Checking the stats, I was surprised that in the 1950s when the brewery was build, Natick was only rated at around 600k bbl/yr. Kinda small for new construction by a company with a national market - although they also bought the Frankenmuth (MI) Brewing Co. the same year, and opened one in Georgia a couple years later.

    By the time they closed, they said their were brewing 700k bbl. in Natick - which supplied NE and part of New York - but needed to brew at least 900k bbl there to be profitable - and, in addition, the additional barrelage would have to be beers selling above CBL's "popular-price" - so, Tuborg and maybe a few others (likely Red Cap Ale was selling closer to premium and they tried to market their west coast Heidelberg brand in N.E. at one point).
     
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  9. LarryV

    LarryV Poo-Bah (1,987) Jun 13, 2001 Massachusetts
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  10. jesskidden

    jesskidden Poo-Bah (2,075) Aug 10, 2005 New Jersey
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    According to one former Miller employee who used to post here on BA:
     
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  11. dental

    dental Devotee (427) Apr 2, 2014 Massachusetts
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    black label was the first beer i legally bought. a 40 ounce bottle in montreal when i was 19. i drank that bad boy right there on the street haha. i thought public drinking was ok in canada, but apparently it's only cool if you're in a park having a picnic??
     
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  12. JrGtr

    JrGtr Devotee (434) Apr 13, 2006 Massachusetts

    I've been in the area my whole life - still live not far from the old site now. My dad talks about coming home from work or something one day as they were taking the old brewing equipment out - this would have been '78, '79 or so. It had been closed for several years when they sold it all off, presumably for scrap. I wonder if there are any details about that.

    Most or least beautiful is partly in the eye of the beholder. Can't comment about back then (I was just born when it closed) but it's not exactly the most picturesque place now. Admittedly there were 10 percent or less of the breweries there are now, but I can't imagine there wasn't any place nicer than this.


    Odd that there was Carling till te mid 70s, then there wasn't another brewery in the area until Jack's Abby opened in 2011. Now all of a sudden Metrowest Massachusetts is a mini-hotbed, with Jacks / Springdale, Exhibit A, plus John Harvards and Beer Works brewpubs, Several in Marlboro, a couple in Hudson, Maynard, Waltham, and so on.
     
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  13. Chaz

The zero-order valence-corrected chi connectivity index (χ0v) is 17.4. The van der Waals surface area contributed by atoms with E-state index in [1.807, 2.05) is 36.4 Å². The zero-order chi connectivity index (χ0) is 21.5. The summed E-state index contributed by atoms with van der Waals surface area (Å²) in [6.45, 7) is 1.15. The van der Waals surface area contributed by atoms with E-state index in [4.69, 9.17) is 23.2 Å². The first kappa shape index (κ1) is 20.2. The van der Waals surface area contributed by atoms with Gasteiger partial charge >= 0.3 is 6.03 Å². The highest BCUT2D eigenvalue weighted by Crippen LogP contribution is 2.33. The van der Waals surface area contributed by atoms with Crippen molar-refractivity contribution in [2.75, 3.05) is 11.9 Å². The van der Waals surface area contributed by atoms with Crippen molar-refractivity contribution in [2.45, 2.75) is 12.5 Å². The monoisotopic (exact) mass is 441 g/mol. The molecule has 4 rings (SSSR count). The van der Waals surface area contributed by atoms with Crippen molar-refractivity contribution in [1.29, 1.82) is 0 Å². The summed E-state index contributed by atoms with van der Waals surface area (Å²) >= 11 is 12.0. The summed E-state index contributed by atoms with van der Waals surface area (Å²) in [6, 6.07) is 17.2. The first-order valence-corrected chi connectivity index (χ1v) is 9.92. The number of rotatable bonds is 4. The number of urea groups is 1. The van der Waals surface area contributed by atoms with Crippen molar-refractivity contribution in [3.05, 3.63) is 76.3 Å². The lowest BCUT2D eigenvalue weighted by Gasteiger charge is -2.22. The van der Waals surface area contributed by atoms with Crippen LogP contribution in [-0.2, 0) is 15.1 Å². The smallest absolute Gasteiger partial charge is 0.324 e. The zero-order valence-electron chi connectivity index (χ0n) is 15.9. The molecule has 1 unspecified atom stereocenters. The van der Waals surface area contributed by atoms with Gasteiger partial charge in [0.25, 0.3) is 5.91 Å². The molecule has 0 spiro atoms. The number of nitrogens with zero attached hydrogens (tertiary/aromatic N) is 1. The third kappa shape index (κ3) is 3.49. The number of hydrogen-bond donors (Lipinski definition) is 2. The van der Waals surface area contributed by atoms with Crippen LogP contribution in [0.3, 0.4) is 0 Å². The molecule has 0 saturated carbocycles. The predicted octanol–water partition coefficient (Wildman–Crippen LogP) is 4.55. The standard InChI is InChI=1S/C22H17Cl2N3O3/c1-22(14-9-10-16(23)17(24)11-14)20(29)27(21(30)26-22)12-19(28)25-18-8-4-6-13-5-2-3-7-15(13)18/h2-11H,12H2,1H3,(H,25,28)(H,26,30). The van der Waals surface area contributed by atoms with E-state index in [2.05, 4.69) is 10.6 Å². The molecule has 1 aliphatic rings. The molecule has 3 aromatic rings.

Chaz Poo-Bah (2,129) Feb 3, 2002 Minnesota
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    I’d been buying Black Label fairly regularly by the time I moved to Massachusetts in 1999, and it was the first* packaged beer I bought there. And sure enough, it was a 40 oz bottle - I’d never seen it packaged in that (more or less dedicated to malt liquor) format before, and it was a real hoot!
    As I’ve mentioned in past threads on the old (so-called) “Pabst” brands, the distribution and availability of the brands which are still being brewed is confusing. It strikes me as having no intent to connect brands to cities or regions in which there had historically been good sales figures. To this end, brands which never had much pull in a particular city before Pabst owned them can be found in the low-end retail selection next to non-Pabst brands with stronger local ties.

    “Corzman” (Charlie Smigel) has a crowdsourced availability page on his website dedicated to Carling’s Black Label, but it could use some updating. :wink:

    (*The other old fave I found there at the time -Meister Brau- even had point of sale materials - something I’d never seen in Minneapolis.)
     
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  14. LarryV

    LarryV Poo-Bah (1,987) Jun 13, 2001 Massachusetts
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    When these old brands are reborn there's no telling if the resemblance is in name only. I would guess that if I owned the rights to the name, I could put whatever i wanted in the bottle regardless of whether it was true to the original product or not.

    I would hope that integrity would cause someone to stay pretty close to what the intended product was but no guarantee of that being the case. I'd try it if i could find it though, sometimes I just enjoy an unpretentious, traditional tasting beer.
     
  15. Manfrombelmonty

    Manfrombelmonty Disciple (333) Sep 12, 2010 Massachusetts

    One of the biggest, if not, the biggest sellers in the UK.

    Massive over there
     
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  16. Trull

    Trull Aspirant (266) Dec 24, 2016 Massachusetts

    Carling was my wife’s go to Lager while visiting Ireland in June.